My material tips for art journaling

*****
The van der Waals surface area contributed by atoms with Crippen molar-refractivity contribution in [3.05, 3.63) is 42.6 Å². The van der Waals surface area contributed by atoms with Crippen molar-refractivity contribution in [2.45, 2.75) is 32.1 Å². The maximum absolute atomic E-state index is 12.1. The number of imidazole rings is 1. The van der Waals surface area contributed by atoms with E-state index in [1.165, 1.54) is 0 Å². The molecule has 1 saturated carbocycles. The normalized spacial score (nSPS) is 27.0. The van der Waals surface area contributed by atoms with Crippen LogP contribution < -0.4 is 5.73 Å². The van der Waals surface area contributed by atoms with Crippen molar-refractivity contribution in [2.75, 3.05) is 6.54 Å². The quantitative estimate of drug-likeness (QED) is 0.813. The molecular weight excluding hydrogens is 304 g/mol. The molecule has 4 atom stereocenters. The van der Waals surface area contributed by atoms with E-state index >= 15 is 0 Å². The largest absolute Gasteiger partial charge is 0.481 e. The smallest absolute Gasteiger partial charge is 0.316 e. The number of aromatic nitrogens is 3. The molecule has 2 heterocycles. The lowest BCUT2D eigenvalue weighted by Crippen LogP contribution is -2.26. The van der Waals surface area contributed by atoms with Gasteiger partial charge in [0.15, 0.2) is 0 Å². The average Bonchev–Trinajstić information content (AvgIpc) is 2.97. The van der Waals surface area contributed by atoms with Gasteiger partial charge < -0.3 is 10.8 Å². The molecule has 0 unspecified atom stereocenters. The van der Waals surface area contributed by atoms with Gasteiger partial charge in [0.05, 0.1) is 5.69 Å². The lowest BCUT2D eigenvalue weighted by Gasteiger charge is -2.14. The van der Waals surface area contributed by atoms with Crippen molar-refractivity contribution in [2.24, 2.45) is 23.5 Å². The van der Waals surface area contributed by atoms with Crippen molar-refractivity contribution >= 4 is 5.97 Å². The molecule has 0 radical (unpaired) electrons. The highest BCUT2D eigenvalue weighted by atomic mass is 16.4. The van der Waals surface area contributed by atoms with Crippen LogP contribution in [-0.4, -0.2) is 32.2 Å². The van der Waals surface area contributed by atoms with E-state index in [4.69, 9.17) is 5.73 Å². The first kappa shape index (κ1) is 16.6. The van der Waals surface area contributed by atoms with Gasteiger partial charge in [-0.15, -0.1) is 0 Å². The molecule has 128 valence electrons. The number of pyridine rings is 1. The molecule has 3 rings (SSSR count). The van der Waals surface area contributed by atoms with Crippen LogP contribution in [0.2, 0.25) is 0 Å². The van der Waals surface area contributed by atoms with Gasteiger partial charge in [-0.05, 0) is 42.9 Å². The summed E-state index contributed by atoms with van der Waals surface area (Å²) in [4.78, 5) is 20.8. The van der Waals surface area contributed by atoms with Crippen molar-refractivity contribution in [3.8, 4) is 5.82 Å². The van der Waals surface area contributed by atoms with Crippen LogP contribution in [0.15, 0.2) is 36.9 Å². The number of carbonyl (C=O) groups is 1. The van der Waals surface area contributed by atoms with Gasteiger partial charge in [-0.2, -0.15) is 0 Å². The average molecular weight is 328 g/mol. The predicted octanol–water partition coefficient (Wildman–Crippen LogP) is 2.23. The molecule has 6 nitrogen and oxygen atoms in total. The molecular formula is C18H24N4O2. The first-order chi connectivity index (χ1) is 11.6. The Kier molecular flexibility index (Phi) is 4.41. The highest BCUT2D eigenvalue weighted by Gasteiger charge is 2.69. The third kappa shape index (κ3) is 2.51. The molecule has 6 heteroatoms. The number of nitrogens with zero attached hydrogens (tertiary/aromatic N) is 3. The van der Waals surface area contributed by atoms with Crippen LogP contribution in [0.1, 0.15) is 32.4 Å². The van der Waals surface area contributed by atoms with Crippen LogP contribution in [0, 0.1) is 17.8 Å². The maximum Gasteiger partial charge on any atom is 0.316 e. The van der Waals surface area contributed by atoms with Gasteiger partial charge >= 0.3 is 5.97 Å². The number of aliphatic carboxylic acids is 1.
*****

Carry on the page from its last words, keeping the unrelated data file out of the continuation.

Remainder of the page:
Are you wondering what materials you need for art journaling? Which glue is right or how do you prime your sides correctly? Here I have put together my personal material recommendations for your start in art journaling. Have fun with it! Basically, it doesn’t take much to get started with art journaling. You are completely free in your creativity and can choose your materials as you like. However, some things are very helpful when you have them on hand. I would like to introduce these to you here. The most important basics for art journaling Below you will find the most important basics that I recommend for your start in art journaling: Art Journal Paints and pens brush Glue for collages / mixed media Gesso Brackets Magazines, journals, books and Co. Other materials & aids Have fun reading and get inspired! I am happy if I can give you a good overview! 1. Your Art Journal Your diary itself is of course the basis for art journaling. You can use a regular sketchbook, a special Art Journal book, a spiral pad or a notebook for this. If you like, you can also make your art journal yourself – there are also many beautiful variations. In my article “ Which book as an art journal? “I have written extensively about the Art Journal myself and here I also present my personal recommendations. 2. Paints and pens Your personal favorites are required here. What do you particularly like to paint with – or what would you like to finally try out, but haven’t really dared yourself yet? There is space for experiments in your Art Journal 🙂 I personally use for art journaling: Watercolor paints (preferably Van Gogh * and Schmincke) Acrylic paints (here I have a hodgepodge of cheap acrylic paints from the craft store through to high-quality Lukas paints or other brands) Colored pencils (my favorites: Derwent Coloursoft colored pencils *) now and then oil or pastel chalks and sometimes wax crayons . Usually just a few colors are enough. You don’t need a huge assortment to get started! It is better to buy colors little by little if you notice that you are missing something in your collection. My black and white fineliners are also indispensable for me ! The white fineliner is the Uniball Signo UM-153  * – a white ink pen that really paints and covers in brilliant white. With the black fineliner, I currently particularly like to use the waterproof Uniball Eye Fineliner *. If you hantierst with acrylic paints and paint over it like, also are marking pens or special acrylic marker a good choice. 3. Brush The brushes depend on which colors you are using. For watercolors I like to use Da Vinci brushes for watercolors   in different sizes, for acrylic colors I use bristle brushes in “No Name quality” or the chic Da Vinci acrylic brushes  . 4. Glue for collages / mixed media Matt medium! Personally, I now almost exclusively use Matt Medium for gluing pictures, magazine clippings and the like – a liquid painting medium / binding agent. This fluid can be used like a normal liquid glue and brings your pictures, papers and text snippets into your art journal without creasing . It dries clear, and you can with acrylic paints or water colors in additional layers about painting (watercolors to see something blunt, but even that can be an exciting effect!). You can also use the matte medium to make photo transfers (that is, to put an “imprint” of a photo or print in your art journal). The matte medium is also suitable as a seal and protects your finished work from fading and external influences. I work with the Matte Medium from Liquitex *, the M att Medium from Golden or the Matte Medium from DecoArt are often recommended around me . In addition to the matt drying matt medium, there is also a glossy medium , which gives your picture a glossy finish. Depending on your preference, you can choose a matt or gloss finish. The classic UHU glue stick You can also use a classic glue stick as a glue for collages. I also use this again and again – especially with smaller snippets. Here I take the classic – the UHU glue stick . 5. Gesso (the all-round talent) Gesso is used in a variety of ways in the creative sector. It is basically a color binding agent that is mainly used as a primer . It prepares the respective substrate for the use of colors and ensures that the colors adhere better . It is ideal for preparing a surface on acrylic paints, watercolors or even oil paints or gouache and tempera paints. With the help of a gesso primer, you can also paint on unusual materials such as wood or metal: You can make cardboard and cardboard shine through your paintings or prepare an acrylic canvas so that it can be painted with watercolors, for example. You can also use Gesso to make your pages in the Art Journal “thicker” and more durable . This is especially useful if you are working in a classic notebook or in a notebook, book or calendar with thin paper pages. Gesso is mostly used in white . It has a high pigmentation and therefore a high covering power. So you can easily paint over printed or already painted surfaces – the cornflakes pack turns into a gleaming white canvas that is just waiting for your paintings 🙂 Even small mistakes can be ironed out with Gesso by simply placing a white layer over the unwanted areas of your picture. You can use it to lay layers on top of each other in a playful way! The radiant gesso white also ensures that your colors appear incredibly bright . You can also mix your colors with it . Gesso is not only available in white , but also in transparent or even in black – just as you like it and how you want to use it! (in the Happy Art Journaling course I use gesso in white – this gesso from Liquitex  *) Particularly ingenious: You can also incorporate different structures in Gesso . Very exciting experimenting in the Art Journal! 6. Brackets If you are working in a bound book , I particularly recommend brackets. You can use it to keep your book open and your pages lie flat while you are painting and designing. I use so-called foldback clips or multi-purpose clips  * for this. In theory, however, you can also use normal clothespins or large paper clips. 7. Magazines, periodicals, books, pictures, papers If you like to experiment and make collages, your waste paper suddenly takes on a completely new meaning! 😀 Keep nice magazines, periodicals, old newspapers and books and use texts and images from them for your art journal. For example, I love magazines like Happinez, Flow or Happy Way, in which there is a lot to be cut out and pasted in … but classic women’s and gossip magazines also have a lot that you can use! Also nice: brochures and catalogs from trade fairs (the creative fairs are perfect for “collecting”!). Discover old books on a shelf or at the flea market – the older, the more exciting! 🙂 With newspapers can also play great. I also collect sturdy cardboard boxes , for example from muesli and corn flakes packs, I cut up old wall calendars and much more. You will be amazed what you can find in everyday life if you sharpen your eyes for it! Particularly practical: old pictures and works of art that you no longer want (or that may have been an experimental “failed attempt”) can be easily reused in art journaling! 8. What else do you need for art journaling A pair of scissors , possibly a cutter knife for designing your own templates or “punching” pages, old cardboard as basics for stencils a cup of water Kitchen paper or a cloth for handling brushes and paints For backgrounds and techniques depending on your choice: old sponges, toothbrushes, stencils, colored tape, stickers, fabrics, napkins , … whatever you like! Your imagination knows no boundaries! You will be surprised how many ideas come to mind about what can be used once you start 🙂 And now I wish you a lot of fun collecting your materials and getting started with Art Journaling! Happy painting!